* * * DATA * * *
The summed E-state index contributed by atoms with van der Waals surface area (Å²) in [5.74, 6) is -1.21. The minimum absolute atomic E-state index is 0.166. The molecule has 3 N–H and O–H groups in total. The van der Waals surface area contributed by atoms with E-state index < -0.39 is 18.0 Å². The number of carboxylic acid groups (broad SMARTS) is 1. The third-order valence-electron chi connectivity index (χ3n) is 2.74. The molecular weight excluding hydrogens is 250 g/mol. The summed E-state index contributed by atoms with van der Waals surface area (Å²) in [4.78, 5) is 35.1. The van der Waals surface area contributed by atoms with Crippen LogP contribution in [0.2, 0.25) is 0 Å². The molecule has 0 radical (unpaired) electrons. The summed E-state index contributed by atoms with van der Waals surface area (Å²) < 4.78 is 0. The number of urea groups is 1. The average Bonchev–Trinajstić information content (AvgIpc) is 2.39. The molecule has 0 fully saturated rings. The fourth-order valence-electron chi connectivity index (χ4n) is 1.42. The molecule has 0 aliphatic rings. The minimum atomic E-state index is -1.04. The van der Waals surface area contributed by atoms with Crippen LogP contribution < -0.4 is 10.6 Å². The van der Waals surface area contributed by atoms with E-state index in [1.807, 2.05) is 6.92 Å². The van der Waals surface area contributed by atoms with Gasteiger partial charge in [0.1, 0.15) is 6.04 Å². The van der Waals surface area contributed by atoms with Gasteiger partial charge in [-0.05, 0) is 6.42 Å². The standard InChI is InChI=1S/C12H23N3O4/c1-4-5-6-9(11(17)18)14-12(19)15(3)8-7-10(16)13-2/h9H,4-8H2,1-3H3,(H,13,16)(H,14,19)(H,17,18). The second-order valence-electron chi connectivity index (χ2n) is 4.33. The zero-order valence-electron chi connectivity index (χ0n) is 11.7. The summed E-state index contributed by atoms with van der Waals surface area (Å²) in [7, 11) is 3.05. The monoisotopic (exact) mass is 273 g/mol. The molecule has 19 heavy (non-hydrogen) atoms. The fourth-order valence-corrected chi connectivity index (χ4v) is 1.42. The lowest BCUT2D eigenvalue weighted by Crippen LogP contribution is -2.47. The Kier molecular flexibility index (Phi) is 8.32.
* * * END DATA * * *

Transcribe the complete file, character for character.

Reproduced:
The summed E-state index contributed by atoms with van der Waals surface area (Å²) in [5.74, 6) is -1.21. The minimum absolute atomic E-state index is 0.166. The molecule has 3 N–H and O–H groups in total. The van der Waals surface area contributed by atoms with E-state index < -0.39 is 18.0 Å². The number of carboxylic acid groups (broad SMARTS) is 1. The third-order valence-electron chi connectivity index (χ3n) is 2.74. The molecular weight excluding hydrogens is 250 g/mol. The summed E-state index contributed by atoms with van der Waals surface area (Å²) in [4.78, 5) is 35.1. The van der Waals surface area contributed by atoms with Crippen LogP contribution in [0.2, 0.25) is 0 Å². The molecule has 0 radical (unpaired) electrons. The summed E-state index contributed by atoms with van der Waals surface area (Å²) < 4.78 is 0. The number of urea groups is 1. The average Bonchev–Trinajstić information content (AvgIpc) is 2.39. The molecule has 0 fully saturated rings. The fourth-order valence-electron chi connectivity index (χ4n) is 1.42. The molecule has 0 aliphatic rings. The minimum atomic E-state index is -1.04. The van der Waals surface area contributed by atoms with Crippen LogP contribution < -0.4 is 10.6 Å². The van der Waals surface area contributed by atoms with E-state index in [1.807, 2.05) is 6.92 Å². The van der Waals surface area contributed by atoms with Gasteiger partial charge in [0.1, 0.15) is 6.04 Å². The van der Waals surface area contributed by atoms with Gasteiger partial charge in [-0.05, 0) is 6.42 Å². The standard InChI is InChI=1S/C12H23N3O4/c1-4-5-6-9(11(17)18)14-12(19)15(3)8-7-10(16)13-2/h9H,4-8H2,1-3H3,(H,13,16)(H,14,19)(H,17,18). The second-order valence-electron chi connectivity index (χ2n) is 4.33. The zero-order valence-electron chi connectivity index (χ0n) is 11.7. The summed E-state index contributed by atoms with van der Waals surface area (Å²) in [7, 11) is 3.05. The monoisotopic (exact) mass is 273 g/mol. The molecule has 19 heavy (non-hydrogen) atoms. The fourth-order valence-corrected chi connectivity index (χ4v) is 1.42. The lowest BCUT2D eigenvalue weighted by Crippen LogP contribution is -2.47. The Kier molecular flexibility index (Phi) is 8.32.